The release of the newspaper circulation number has been a revelation, and it's not just the kids over at News Corp who are giving each other fives. James Boyce of the Huffington Post does a little dancing on the grave, picking on his hometown Boston Globe, whose circulation fell 6.7%, and touts the emergence of blogs, sounding much like the G.O.P with its "mandate" about two years ago.
Mainstream Media can thumb its nose at citizen journalists who post on blogs. Joe Klein can dismiss bloggers going to Las Vegas for YearlyKos with a curt "can't we just stop this crap?"
But Joe, why would we? Our traffic is skyrocketing. We can raise awareness, and money. We work together and guess what? What you're writing about next week, I read about last week on mydd.com, or crooksandliars.com or rawstory.com.
Well, that's great and all. And the decline in circulation can pretty much be attributed to the internet. Except here's the thing - newspapers have websites too. And they're getting good at it, to the point that NY Times has more readers online than offline.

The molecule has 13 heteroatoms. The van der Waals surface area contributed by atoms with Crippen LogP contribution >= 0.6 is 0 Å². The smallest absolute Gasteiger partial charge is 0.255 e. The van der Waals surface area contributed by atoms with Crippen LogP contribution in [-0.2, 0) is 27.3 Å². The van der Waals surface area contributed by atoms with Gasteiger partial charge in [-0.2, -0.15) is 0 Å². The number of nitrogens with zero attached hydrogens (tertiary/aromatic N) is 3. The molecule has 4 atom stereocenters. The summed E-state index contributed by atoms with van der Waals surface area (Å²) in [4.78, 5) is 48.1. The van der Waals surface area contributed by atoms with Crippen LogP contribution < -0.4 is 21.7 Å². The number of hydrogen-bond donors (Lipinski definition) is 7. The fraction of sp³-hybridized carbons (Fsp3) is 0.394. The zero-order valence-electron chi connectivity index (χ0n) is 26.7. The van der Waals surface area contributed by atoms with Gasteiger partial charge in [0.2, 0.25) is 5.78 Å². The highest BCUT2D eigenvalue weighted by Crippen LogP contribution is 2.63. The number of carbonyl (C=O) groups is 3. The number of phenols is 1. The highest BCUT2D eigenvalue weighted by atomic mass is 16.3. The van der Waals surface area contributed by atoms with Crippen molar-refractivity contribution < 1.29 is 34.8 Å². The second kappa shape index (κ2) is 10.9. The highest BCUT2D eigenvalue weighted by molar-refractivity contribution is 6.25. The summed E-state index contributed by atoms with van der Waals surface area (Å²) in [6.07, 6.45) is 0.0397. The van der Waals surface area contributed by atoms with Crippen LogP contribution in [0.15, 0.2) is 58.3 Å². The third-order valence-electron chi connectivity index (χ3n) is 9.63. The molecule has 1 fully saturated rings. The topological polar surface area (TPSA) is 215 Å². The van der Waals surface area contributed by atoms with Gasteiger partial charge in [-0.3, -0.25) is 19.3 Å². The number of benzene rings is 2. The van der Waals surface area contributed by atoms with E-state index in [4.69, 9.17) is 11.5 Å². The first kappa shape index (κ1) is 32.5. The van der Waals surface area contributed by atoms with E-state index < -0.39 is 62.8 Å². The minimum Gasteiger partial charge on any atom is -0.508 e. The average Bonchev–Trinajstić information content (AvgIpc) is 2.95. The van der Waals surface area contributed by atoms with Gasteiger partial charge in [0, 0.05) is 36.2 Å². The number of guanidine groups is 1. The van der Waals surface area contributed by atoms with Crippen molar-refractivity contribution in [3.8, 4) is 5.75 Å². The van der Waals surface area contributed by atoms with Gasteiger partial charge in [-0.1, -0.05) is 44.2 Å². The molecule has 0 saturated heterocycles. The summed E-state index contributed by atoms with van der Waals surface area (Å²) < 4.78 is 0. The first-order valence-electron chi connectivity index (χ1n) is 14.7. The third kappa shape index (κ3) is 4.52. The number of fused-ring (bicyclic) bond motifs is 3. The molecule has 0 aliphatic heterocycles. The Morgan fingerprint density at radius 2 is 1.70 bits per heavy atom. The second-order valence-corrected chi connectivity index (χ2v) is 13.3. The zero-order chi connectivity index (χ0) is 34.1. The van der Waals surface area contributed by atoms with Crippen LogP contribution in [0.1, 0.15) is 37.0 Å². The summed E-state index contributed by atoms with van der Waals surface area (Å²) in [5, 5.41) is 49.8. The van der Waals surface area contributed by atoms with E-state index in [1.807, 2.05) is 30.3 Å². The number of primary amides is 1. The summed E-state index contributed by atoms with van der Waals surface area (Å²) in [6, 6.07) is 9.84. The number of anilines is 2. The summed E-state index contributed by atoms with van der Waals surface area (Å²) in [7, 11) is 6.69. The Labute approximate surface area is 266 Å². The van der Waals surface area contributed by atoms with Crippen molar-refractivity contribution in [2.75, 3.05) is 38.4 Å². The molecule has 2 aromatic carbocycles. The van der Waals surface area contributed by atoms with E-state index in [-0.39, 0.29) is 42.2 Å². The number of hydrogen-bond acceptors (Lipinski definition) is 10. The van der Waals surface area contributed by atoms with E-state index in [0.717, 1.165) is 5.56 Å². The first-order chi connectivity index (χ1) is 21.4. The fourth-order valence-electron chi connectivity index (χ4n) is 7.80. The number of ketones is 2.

Which isn't to say blogs don't have their place or that newspapers should dismiss them. Just don't get too cocky is all we're saying.
Update: We should clarify that HuffPo is not getting too big for its britches, just James Boyce, who is but one of hundreds of HuffPo contributors and whose opinions are his only, not HuffPo's. And Rachel Sklar writes elsewhere on Eat the Press, "We'll be more interested in these numbers when they fold in internet pickup; we suspect WaPo has the NYP and NYDN beat in online re-circulation (if not Pulitzers)."